Here’s a sound bite that’s sure to get all kinds of rotation over several news cycles this week. “I’m happy to blame the media.” That’s what Ann Romney said to Chris Wallace in a much-anticipated Fox News interview.
For what failure was Ann Romney singling out the media?
“The thing that was frustrating to me is that people didn’t really get to know Mitt for who he was,” she said. “People weren’t allowed to see him for who he really was.”
Wallace asked her if her discontent with her husband’s public image was connected to news accounts last fall that she and her son Tagg Romney had badgered Romney campaign executives to let the candidate be himself. Politico, for instance, reported as much on Oct. 9—that Ann and Tagg had urged a “‘let Mitt be Mitt’ approach they believed more accurately reflected the looser, generous and more approachable man they knew.”
Ann Romney confirmed the story to Wallace. “Well, of course—it was part–true,” she said, before including another, large entity in the equation: “But it was not just the campaign’s fault—I believe it was the media’s fault as well,” she said. “He was not being given a fair shake.”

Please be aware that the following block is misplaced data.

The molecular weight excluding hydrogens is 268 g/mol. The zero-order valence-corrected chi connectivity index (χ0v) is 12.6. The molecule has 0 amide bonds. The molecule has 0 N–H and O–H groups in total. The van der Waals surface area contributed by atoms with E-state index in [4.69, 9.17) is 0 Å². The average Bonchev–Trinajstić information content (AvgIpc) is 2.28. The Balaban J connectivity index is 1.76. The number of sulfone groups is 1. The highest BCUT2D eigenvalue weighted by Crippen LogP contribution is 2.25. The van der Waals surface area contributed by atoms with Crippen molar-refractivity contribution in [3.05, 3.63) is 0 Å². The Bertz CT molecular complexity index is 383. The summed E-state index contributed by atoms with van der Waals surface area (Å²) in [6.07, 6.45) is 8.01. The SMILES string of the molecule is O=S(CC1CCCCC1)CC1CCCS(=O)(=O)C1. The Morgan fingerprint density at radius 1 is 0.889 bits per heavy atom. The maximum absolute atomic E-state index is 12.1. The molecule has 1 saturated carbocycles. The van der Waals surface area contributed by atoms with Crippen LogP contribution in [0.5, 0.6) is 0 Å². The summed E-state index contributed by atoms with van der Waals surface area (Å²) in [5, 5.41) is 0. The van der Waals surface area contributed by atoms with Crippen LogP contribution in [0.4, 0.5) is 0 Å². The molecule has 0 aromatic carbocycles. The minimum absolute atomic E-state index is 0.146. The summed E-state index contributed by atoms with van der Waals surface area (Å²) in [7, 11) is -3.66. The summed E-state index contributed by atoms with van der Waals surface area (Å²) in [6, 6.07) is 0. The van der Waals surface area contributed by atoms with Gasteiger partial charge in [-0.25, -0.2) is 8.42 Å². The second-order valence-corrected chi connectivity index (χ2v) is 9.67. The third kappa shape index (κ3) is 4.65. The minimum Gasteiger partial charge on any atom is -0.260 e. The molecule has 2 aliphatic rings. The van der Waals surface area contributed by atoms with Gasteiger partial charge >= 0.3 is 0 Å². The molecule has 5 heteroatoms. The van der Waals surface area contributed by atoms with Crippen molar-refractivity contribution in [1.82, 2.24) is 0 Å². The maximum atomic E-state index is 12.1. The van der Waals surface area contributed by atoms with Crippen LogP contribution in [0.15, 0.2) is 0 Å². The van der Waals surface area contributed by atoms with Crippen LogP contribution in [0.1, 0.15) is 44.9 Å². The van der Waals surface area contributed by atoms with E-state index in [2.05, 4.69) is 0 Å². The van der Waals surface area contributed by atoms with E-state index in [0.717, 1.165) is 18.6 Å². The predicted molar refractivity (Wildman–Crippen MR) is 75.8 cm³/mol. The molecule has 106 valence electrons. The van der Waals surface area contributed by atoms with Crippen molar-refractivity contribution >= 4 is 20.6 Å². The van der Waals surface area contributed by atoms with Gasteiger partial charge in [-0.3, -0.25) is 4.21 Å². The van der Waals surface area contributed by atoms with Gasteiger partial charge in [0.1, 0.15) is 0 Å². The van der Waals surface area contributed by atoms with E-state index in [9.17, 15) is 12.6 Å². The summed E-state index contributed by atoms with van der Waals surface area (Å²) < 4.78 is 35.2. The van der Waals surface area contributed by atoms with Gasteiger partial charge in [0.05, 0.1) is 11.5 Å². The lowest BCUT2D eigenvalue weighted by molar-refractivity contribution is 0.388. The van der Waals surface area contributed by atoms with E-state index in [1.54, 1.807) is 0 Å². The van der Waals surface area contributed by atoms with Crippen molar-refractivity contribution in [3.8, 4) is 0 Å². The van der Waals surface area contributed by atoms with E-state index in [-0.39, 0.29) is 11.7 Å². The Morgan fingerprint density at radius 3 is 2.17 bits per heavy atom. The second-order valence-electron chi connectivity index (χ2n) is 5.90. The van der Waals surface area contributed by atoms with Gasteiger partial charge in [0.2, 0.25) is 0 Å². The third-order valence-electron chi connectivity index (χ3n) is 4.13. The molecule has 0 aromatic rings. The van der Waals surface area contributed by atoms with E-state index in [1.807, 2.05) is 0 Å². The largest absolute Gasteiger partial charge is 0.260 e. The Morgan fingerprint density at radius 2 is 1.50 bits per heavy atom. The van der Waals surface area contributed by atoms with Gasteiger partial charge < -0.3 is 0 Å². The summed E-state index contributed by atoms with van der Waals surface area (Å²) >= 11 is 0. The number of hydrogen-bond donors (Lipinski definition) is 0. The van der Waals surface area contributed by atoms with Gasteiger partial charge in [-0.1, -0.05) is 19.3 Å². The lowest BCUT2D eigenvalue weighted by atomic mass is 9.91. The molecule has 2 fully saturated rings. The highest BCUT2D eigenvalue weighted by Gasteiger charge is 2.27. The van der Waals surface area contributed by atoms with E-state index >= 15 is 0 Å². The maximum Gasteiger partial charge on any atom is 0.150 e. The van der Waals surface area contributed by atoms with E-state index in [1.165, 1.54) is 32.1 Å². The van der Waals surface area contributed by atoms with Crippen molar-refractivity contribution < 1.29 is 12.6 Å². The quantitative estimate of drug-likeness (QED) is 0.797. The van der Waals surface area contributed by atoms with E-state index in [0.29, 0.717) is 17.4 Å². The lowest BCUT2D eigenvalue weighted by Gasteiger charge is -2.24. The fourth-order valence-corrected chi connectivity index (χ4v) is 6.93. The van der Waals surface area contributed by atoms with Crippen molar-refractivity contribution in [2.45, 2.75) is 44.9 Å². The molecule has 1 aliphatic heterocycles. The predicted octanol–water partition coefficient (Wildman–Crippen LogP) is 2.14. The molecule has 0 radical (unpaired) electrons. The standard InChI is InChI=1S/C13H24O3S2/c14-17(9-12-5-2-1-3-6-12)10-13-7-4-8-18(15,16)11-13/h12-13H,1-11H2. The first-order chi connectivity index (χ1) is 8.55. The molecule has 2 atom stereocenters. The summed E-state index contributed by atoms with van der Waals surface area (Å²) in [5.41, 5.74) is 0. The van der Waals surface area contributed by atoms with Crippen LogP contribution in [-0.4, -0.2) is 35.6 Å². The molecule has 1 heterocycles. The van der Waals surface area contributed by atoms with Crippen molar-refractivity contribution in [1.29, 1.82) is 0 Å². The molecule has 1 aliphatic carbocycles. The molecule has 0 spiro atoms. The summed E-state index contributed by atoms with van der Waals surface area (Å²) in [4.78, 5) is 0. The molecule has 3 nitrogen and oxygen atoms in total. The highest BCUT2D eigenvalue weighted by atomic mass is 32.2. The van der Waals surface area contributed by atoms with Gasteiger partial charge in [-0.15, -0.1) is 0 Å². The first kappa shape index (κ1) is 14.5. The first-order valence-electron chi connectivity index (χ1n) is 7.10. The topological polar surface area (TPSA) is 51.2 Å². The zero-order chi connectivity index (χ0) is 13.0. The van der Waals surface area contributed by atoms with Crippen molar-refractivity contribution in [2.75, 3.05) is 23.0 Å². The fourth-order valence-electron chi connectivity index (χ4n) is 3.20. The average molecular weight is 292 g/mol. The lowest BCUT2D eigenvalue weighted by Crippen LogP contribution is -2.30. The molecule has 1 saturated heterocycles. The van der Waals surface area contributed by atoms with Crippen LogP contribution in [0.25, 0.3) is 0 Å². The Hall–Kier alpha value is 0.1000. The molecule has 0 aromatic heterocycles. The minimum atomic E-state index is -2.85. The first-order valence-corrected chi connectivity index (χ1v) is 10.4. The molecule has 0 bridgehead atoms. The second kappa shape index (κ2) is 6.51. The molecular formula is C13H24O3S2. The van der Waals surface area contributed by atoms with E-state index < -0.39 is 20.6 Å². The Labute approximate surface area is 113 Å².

There’s a mound of contradiction in Ann Romney’s critique. On one hand, Ann Romney confirms her frustration that the campaign kept too tight a lid on the candidate. On the other hand, she complains that he wasn’t portrayed more completely in the media. Problem: The campaign controlled the media’s access to the candidate, so blaming them both at the same time is a touch precious. Or perhaps it’s a luxury you’re afforded in the rearview mirror.
The quandary of access and humanization cited by Ann Romney spills forth from an Oct. 15, 2011, story in the New York Times by Sheryl Gay Stolberg. Titled in classic New York Times style, “For Romney, a Role of Faith and Authority,” the story dug into Romney’s very active history as a lay leader of the Mormon church in Massachusetts.
Though it mentioned an unfortunate incident or two in the candidate’s past, the effect of the piece (which this blog has mentioned before) was humanizing, just the picture Ann Romney told Chris Wallace the media should have emphasized. It told of Romney’s significant efforts to assist a 19-year-old college kid who had descended into alcoholism. It encapsulated his involvement in the construction of a Mormon temple. And it broke the story of Ted and Pat Oparowski, parents of a teenage son who died of cancer “three decades ago,” according to the story. Romney “ministered” to the child, wrote out a will for him and gave his eulogy.
Here’s an interesting passage from the story: “Mr. Romney declined to be interviewed for this article. Facing a primary electorate in which Christian conservatives are a powerful force, he is trying to keep his religion from becoming a barrier to his election.”
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